It’s no secret that psychotherapy has had an image problem in the media. So when The New York Times Magazine asked trauma expert Bessel van der Kolk if it could have a journalist follow him around for a month to observe his work, it seemed like a golden opportunity to present the latest advances in trauma treatment in one of mainstream journalism’s most highly respected forums. Read More
Question: I keep hearing that journaling has many benefits for clients. I like the idea, but I’m not sure where to start. How can I integrate journaling into my practice? Read More
For many traumatized clients, even beginning to explore a traumatic event with their therapist can be an act of bravery. According to Janina Fisher, author of Sensorimotor Psychotherapy, in order for clients to take this first step, they need first to be empowered.
Sometimes psychoactive medication can work wonders with agitated young clients in the throes of a psychological emergency. But psychiatrist Robert Hedaya, an expert in alternative psychotherapy and founder of the Whole Psychiatry methodology, is concerned with how little we know about the effects of meds on the brains of children and teens. Read More
By the end of the hour, even when we begin with her raging and sobbing, Jenna usually leaves more cheerfully. She’s much less reactive than when she entered, and, best of all, we’re more in sync. When I’m able to be present in this way, my cooler, more regulated brain lowers the emotional temperature of her hot head. Over the year or so that we’ve been meeting regularly, she’s allowing me to comfort her more and more, using me more effectively for soothing. This is the wonder of what I call Time In. Read More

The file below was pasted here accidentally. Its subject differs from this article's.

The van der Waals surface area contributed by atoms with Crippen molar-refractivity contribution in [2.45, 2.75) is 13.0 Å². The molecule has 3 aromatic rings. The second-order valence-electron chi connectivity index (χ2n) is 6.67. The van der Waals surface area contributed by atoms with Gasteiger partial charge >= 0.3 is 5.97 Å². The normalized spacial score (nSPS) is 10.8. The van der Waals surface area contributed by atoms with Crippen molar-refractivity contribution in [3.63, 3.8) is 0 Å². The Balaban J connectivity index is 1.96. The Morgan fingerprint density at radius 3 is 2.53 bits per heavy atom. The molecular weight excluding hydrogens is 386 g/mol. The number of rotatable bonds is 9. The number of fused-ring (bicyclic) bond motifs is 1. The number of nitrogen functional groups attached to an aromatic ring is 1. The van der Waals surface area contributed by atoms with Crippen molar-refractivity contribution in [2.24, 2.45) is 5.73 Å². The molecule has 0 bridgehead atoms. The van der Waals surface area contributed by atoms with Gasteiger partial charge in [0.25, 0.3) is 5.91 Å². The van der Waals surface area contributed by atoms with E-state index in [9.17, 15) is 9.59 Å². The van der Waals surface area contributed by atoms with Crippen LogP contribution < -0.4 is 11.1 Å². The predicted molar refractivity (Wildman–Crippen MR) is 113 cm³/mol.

Even though we recognize that physiological processes hugely influence cognition, emotion, and behavior, therapists still tend to practice as if treatment should focus entirely on the human mind. But according to functional medicine psychiatrist Robert Hedaya, a comprehensive physiological evaluation is often needed before determining if a client’s issues are purely psychological or if a medication trial is needed.
Has the time come to consider the whether modern families lack some of the intimate connections they used to have? And, if so, what can we as therapists do about it?
The second a medication appears on the market that seems to solve a problem and eliminate the nasty side effects of its predecessor, a study pops up that says it causes new problems like lethargy, blurry vision, or weight gain. But psychiatrist Peter Kramer, author of the renowned Listening to Prozac, argues that modern antidepressants like Prozac, Paxil, and Zoloft not only have fewer side effects, but give psychotherapists more flexibility in their treatment options. Read More
Of all the professionals one might see for biological and psychological issues, it’s psychotherapists who are usually on the front lines of treatment, trained to spot and assess everything from changes in mood to unusual physical reactions. But given all their expertise, why don’t more psychotherapists make judgment calls when it comes to medication? And why do so many therapists show only a perfunctory interest in the ups and downs of their clients’ reactions to psychiatric medications? Read More
In this highly charged atmosphere, no one on staff, not even Minuchin himself, was more revered for his ability to penetrate to the core of a family’s problem than Braulio Montalvo…when I asked Braulio how he’d been able to turn around the session so quickly, he simply said, “I just gave him a [new] way to be strong.” Then, characteristically, without calling any more attention to himself, he walked out of the room. It was as if we’d just been shown how to make a skeleton key to an entire city by a master locksmith. Read More